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Bat Boy: The Musical | New Line Theatre

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From the town’s Cleaver-type family to the town’s busybody, each of the characters successfully create the stereotype assigned to them in spades.

 

Music & Lyrics by Laurence O’Keefe
Directed by Scott Miller
Through March 18, 2006

New Line Theatre scores another hit this season with its wacky musical, Bat Boy: The Musical. The show—which is licensed under agreement with Weekly World News—tells the (true?) story of Edgar, the part bat/part boy found in the caverns of West Virginia. While the tabloid stories ran rampant putting the bat boy in numerous scenarios, this show follows Edgar (Todd Schaefer) as he tries to find his place in modern society. The story is a fun, roller-coaster ride filled with hilarious twists and turns, as Edgar learns to adapt to his new family, a hateful little town, and his growing fondness for a local town girl that could result in a very sticky situation.

The town of Hope Falls is chock full of colorful characters that all work together in helping Edgar unfold his destiny. From the town’s Cleaver-type family, the Parkers, to the town’s busybody, Lorraine (Jeffrey Pruett), each of the characters successfully create the stereotype assigned to them in spades.

As Edgar learns how to take his place in society, he constantly has to deal with obstacles created by the local townspeople. It seemed that when Edgar puts out one fire, two more erupted. No matter what Edgar is forced to deal with, his one true passion is obvious: He just wants to be loved. While I could easily compare Edgar’s battles with the plight of the modern-day homosexual, I would digress. With all its social messages, the play should be taken for what it is: a big, fun night of fantastic entertainment.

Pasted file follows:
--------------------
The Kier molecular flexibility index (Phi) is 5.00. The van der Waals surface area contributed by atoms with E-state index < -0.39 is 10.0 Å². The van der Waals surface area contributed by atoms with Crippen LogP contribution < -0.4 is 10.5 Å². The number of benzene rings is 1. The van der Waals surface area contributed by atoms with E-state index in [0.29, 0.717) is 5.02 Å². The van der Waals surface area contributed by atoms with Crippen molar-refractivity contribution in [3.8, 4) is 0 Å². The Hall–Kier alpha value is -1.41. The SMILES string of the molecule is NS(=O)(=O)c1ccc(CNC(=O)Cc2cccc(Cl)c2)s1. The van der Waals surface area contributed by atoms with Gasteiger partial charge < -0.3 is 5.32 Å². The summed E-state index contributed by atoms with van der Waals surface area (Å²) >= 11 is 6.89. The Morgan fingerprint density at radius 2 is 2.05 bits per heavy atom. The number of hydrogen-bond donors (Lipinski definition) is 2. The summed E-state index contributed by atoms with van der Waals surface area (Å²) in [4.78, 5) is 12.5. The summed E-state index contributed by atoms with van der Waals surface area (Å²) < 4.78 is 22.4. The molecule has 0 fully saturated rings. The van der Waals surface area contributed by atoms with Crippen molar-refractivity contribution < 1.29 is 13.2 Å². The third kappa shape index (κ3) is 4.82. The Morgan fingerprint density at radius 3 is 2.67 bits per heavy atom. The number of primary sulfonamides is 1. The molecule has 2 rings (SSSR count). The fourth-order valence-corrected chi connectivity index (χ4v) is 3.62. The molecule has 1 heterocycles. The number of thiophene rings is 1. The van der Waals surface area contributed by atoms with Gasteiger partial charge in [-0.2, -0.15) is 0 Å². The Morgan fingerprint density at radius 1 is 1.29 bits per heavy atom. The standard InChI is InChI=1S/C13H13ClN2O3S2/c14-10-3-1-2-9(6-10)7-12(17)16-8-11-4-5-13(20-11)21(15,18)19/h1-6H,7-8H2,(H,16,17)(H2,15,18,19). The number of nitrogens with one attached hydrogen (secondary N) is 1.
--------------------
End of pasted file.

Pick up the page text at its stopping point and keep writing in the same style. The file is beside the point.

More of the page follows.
What makes the story even more enjoyable is the accompanying soundtrack. With songs like “Let Me Walk Among You” and “Children, Children,” the tongue-in-cheek musical numbers are flat-out hilarious. The numbers really sizzle when the whole company is onstage, voices blending in beautiful harmony. The solo numbers are all fantastic, but it is mesmerizing when the whole cast assemble to deliver the show’s blockbuster songs.

The character performances were, in a word, brilliant. Each of the performers should be commended; there was an amazing amount of synergy between each of them. To call out individuals on their performances might not be fair, seeing how this ensemble truly acted as one, but dang it, I need to spread some love around.

Schaefer was sensational in his portrayal of Edgar, the Bat Boy. Shaving his head to give his appearance a dramatic effect, Schaefer’s transformation from cave dweller to societal focal point was not only the highpoint of the show, but was also tremendously enjoyable to watch.

April Lindsay stood out for her passionate delivery as Shelly Parker, the Parker’s nubile—and dead sexy—daughter. Lindsay’s “Catholic school girl gone bad” persona was intoxicating. Not only could this girl act, but she was also was breathtaking while delivering some of the show’s vocals.

I would be remiss in not mentioning Christine Brooks (whom I loved in Act Inc.’s Servant of Two Masters), Stephanie Brown (with whom I fell in love in New Line’s Kiss of the Spiderwoman), and Nicholas Kelly (who also impressed me in Spiderwoman). Each of these actors, along with Jeffrey Pruett and Aaron Allen, did a top-notch job in their portrayals of multiple characters.

One final mention goes to both Deborah Sharn as Meredith Parker and Brian Claussen as Sheriff Reynolds. Both of these outstanding actors lent their roles a fierce amount of talent and energy.

However, with the sweet comes the bitter. There were two technical aspects that left me scratching my head. Visually, the set could have been a bit more innovative. I couldn’t quite appreciate how minimal the sets were, nor could I figure out why some of the props were so corny. Did the fake baby really need all of the “appendages”? Additionally, the microphones popping in and out did detract from the overall experience.

With all things considered, I do feel that director Scott Miller should be commended for assembling a truly talented cast for this production. That is the thing I love about Miller’s productions: rather than seem to “settle” for just any actor to fill any role, he has the uncanny knack for putting a talented actor in to the role that suits them best. While this may sound like an easy task, I have seen my fair share of wrong actors in wrong roles. Congratulations are in order for Miller and his amazing cast/crew for putting the fun back in musical theater. This production will definitely be in contention for my best show of 2006. Kudos to New Line Theatre!

New Line Theatre presents Bat Boy: The Musical, directed by Scott Miller, through March 18 at the ArtLoft Theatre (1529 Washington Ave.) Performances are Thurs., Fri., & Sat. at 8 p.m. Tickets range from $8 students to $18 general public, and are available through MetroTix (by phone at 314-534-1111 or online). Most New Line shows contain adult material not suitable for children.
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